What is Point-to-Point Encryption?

What is Point-to-Point Encryption?

Point-to-point encryption (P2PE) is an encryption standard established by the Payment Card Industry Security Standards Council. It stipulates that cardholder information is encrypted immediately after the card is used with the merchant’s point-of-sale terminal and isn’t decrypted until it has been processed by the payment processor. If the P2PE process is implemented correctly, with account data being encrypted within an approved, secure cryptographic device (SCD), such as a POS terminal, and not decrypted at all within the merchant environment, there is potential for the merchant to be taken almost completely out of scope for PCI DSS.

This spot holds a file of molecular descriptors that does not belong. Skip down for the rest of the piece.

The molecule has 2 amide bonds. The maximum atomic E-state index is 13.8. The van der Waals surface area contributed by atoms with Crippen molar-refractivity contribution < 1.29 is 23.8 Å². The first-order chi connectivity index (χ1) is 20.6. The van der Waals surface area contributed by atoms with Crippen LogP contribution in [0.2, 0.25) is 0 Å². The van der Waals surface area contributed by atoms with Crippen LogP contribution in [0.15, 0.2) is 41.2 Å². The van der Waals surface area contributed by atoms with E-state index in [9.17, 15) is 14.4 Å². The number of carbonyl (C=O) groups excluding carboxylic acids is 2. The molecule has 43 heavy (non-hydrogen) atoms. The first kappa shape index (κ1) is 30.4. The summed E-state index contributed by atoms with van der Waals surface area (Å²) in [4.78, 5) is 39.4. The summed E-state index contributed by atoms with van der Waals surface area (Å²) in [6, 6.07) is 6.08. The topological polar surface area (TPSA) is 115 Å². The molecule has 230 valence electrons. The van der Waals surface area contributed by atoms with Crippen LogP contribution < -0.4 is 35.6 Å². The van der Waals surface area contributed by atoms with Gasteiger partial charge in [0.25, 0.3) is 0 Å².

For P2PE to work as intended, strict controls for protection of, and access to, decryption keys must be in place. The current guidance requires the use of hardware security modules (HSMs) with an appropriate security rating to protect access to those keys. Acquirers and other players in the payments chain have already begun to market value-added services that exploit P2PE to reduce compliance costs for their merchants. From a PCI DSS perspective, any system that has the capacity to decrypt account data comes into scope immediately, so the ability to insulate merchants by protecting keys within HSMs can have significant benefits for all concerned.

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